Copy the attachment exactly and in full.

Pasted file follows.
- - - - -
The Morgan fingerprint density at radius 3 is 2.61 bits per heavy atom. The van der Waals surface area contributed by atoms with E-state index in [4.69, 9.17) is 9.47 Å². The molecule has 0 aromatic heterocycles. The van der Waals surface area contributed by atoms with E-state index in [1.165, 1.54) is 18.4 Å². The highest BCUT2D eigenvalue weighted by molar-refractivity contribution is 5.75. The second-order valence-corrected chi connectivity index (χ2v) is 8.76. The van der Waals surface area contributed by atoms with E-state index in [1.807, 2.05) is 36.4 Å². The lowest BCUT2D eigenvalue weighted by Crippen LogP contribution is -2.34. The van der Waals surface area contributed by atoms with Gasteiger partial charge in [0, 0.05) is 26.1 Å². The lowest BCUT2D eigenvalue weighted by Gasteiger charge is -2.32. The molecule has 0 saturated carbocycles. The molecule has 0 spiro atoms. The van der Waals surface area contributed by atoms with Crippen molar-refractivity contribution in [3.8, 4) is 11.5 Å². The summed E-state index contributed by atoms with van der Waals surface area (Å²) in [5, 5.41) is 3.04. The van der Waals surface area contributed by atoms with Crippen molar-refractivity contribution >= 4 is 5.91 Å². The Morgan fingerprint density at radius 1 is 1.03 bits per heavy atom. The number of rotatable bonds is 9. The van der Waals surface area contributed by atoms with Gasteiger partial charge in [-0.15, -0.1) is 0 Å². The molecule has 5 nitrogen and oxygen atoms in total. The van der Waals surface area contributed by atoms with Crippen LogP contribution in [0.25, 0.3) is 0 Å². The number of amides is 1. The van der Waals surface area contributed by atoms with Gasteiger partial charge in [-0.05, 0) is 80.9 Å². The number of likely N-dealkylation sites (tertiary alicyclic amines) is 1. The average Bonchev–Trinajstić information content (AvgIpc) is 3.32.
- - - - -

The Morgan fingerprint density at radius 3 is 2.61 bits per heavy atom. The van der Waals surface area contributed by atoms with E-state index in [4.69, 9.17) is 9.47 Å². The molecule has 0 aromatic heterocycles. The van der Waals surface area contributed by atoms with E-state index in [1.165, 1.54) is 18.4 Å². The highest BCUT2D eigenvalue weighted by molar-refractivity contribution is 5.75. The second-order valence-corrected chi connectivity index (χ2v) is 8.76. The van der Waals surface area contributed by atoms with E-state index in [1.807, 2.05) is 36.4 Å². The lowest BCUT2D eigenvalue weighted by Crippen LogP contribution is -2.34. The van der Waals surface area contributed by atoms with Gasteiger partial charge in [0, 0.05) is 26.1 Å². The lowest BCUT2D eigenvalue weighted by Gasteiger charge is -2.32. The molecule has 0 saturated carbocycles. The molecule has 0 spiro atoms. The van der Waals surface area contributed by atoms with Crippen molar-refractivity contribution in [3.8, 4) is 11.5 Å². The summed E-state index contributed by atoms with van der Waals surface area (Å²) in [5, 5.41) is 3.04. The van der Waals surface area contributed by atoms with Crippen molar-refractivity contribution >= 4 is 5.91 Å². The Morgan fingerprint density at radius 1 is 1.03 bits per heavy atom. The number of rotatable bonds is 9. The van der Waals surface area contributed by atoms with Gasteiger partial charge in [-0.15, -0.1) is 0 Å². The molecule has 5 nitrogen and oxygen atoms in total. The van der Waals surface area contributed by atoms with Crippen LogP contribution in [0.25, 0.3) is 0 Å². The number of amides is 1. The van der Waals surface area contributed by atoms with Gasteiger partial charge in [-0.05, 0) is 80.9 Å². The number of likely N-dealkylation sites (tertiary alicyclic amines) is 1. The average Bonchev–Trinajstić information content (AvgIpc) is 3.32.